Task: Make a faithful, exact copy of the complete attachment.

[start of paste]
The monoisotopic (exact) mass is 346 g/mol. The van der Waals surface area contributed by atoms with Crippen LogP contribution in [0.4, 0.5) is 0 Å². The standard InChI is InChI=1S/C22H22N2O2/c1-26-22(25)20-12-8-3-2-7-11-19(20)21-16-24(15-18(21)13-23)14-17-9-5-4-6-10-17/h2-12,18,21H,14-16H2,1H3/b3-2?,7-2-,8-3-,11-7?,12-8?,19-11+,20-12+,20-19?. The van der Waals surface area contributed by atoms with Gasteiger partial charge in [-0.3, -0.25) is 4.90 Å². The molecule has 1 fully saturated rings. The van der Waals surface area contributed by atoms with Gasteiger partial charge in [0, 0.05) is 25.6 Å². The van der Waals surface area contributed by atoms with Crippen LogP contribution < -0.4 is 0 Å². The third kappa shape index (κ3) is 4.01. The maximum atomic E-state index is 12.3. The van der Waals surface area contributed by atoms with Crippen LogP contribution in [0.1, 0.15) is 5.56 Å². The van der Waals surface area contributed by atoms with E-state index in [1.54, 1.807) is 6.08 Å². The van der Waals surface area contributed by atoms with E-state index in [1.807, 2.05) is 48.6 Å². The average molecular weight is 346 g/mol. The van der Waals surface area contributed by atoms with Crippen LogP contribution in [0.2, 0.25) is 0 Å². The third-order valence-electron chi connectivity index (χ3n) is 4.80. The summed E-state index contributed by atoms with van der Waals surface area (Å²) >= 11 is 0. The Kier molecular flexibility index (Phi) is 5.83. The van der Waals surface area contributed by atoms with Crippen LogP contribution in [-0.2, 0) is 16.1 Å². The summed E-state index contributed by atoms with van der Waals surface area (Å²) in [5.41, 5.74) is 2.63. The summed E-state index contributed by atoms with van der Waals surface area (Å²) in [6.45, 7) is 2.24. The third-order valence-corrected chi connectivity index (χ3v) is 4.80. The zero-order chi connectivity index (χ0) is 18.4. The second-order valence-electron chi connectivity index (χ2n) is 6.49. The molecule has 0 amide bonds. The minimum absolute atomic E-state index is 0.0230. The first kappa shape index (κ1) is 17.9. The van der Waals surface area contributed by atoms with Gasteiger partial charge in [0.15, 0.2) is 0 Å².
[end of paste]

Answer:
The monoisotopic (exact) mass is 346 g/mol. The van der Waals surface area contributed by atoms with Crippen LogP contribution in [0.4, 0.5) is 0 Å². The standard InChI is InChI=1S/C22H22N2O2/c1-26-22(25)20-12-8-3-2-7-11-19(20)21-16-24(15-18(21)13-23)14-17-9-5-4-6-10-17/h2-12,18,21H,14-16H2,1H3/b3-2?,7-2-,8-3-,11-7?,12-8?,19-11+,20-12+,20-19?. The van der Waals surface area contributed by atoms with Gasteiger partial charge in [-0.3, -0.25) is 4.90 Å². The molecule has 1 fully saturated rings. The van der Waals surface area contributed by atoms with Gasteiger partial charge in [0, 0.05) is 25.6 Å². The van der Waals surface area contributed by atoms with Crippen LogP contribution < -0.4 is 0 Å². The third kappa shape index (κ3) is 4.01. The maximum atomic E-state index is 12.3. The van der Waals surface area contributed by atoms with Crippen LogP contribution in [0.1, 0.15) is 5.56 Å². The van der Waals surface area contributed by atoms with E-state index in [1.54, 1.807) is 6.08 Å². The van der Waals surface area contributed by atoms with E-state index in [1.807, 2.05) is 48.6 Å². The average molecular weight is 346 g/mol. The van der Waals surface area contributed by atoms with Crippen LogP contribution in [0.2, 0.25) is 0 Å². The third-order valence-electron chi connectivity index (χ3n) is 4.80. The summed E-state index contributed by atoms with van der Waals surface area (Å²) >= 11 is 0. The Kier molecular flexibility index (Phi) is 5.83. The van der Waals surface area contributed by atoms with Crippen LogP contribution in [-0.2, 0) is 16.1 Å². The summed E-state index contributed by atoms with van der Waals surface area (Å²) in [5.41, 5.74) is 2.63. The summed E-state index contributed by atoms with van der Waals surface area (Å²) in [6.45, 7) is 2.24. The third-order valence-corrected chi connectivity index (χ3v) is 4.80. The zero-order chi connectivity index (χ0) is 18.4. The second-order valence-electron chi connectivity index (χ2n) is 6.49. The molecule has 0 amide bonds. The minimum absolute atomic E-state index is 0.0230. The first kappa shape index (κ1) is 17.9. The van der Waals surface area contributed by atoms with Gasteiger partial charge in [0.15, 0.2) is 0 Å².